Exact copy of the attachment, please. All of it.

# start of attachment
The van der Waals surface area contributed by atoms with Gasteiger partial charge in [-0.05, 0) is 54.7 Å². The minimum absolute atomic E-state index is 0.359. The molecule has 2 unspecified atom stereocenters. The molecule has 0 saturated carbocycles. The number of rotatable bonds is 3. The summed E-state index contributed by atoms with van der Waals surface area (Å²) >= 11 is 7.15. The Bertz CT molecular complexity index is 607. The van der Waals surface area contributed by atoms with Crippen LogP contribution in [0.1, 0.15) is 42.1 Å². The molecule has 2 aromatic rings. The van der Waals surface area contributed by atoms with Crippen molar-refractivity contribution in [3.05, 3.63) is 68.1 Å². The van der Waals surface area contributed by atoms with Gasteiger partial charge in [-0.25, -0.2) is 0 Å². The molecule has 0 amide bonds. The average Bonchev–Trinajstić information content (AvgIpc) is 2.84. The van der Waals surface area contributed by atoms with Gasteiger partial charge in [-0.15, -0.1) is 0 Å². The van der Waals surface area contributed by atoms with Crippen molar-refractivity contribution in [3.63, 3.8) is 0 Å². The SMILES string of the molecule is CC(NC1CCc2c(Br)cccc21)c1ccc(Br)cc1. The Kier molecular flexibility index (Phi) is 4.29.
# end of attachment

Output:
The van der Waals surface area contributed by atoms with Gasteiger partial charge in [-0.05, 0) is 54.7 Å². The minimum absolute atomic E-state index is 0.359. The molecule has 2 unspecified atom stereocenters. The molecule has 0 saturated carbocycles. The number of rotatable bonds is 3. The summed E-state index contributed by atoms with van der Waals surface area (Å²) >= 11 is 7.15. The Bertz CT molecular complexity index is 607. The van der Waals surface area contributed by atoms with Crippen LogP contribution in [0.1, 0.15) is 42.1 Å². The molecule has 2 aromatic rings. The van der Waals surface area contributed by atoms with Crippen molar-refractivity contribution in [3.05, 3.63) is 68.1 Å². The van der Waals surface area contributed by atoms with Gasteiger partial charge in [-0.25, -0.2) is 0 Å². The molecule has 0 amide bonds. The average Bonchev–Trinajstić information content (AvgIpc) is 2.84. The van der Waals surface area contributed by atoms with Gasteiger partial charge in [-0.15, -0.1) is 0 Å². The van der Waals surface area contributed by atoms with Crippen molar-refractivity contribution in [3.63, 3.8) is 0 Å². The SMILES string of the molecule is CC(NC1CCc2c(Br)cccc21)c1ccc(Br)cc1. The Kier molecular flexibility index (Phi) is 4.29.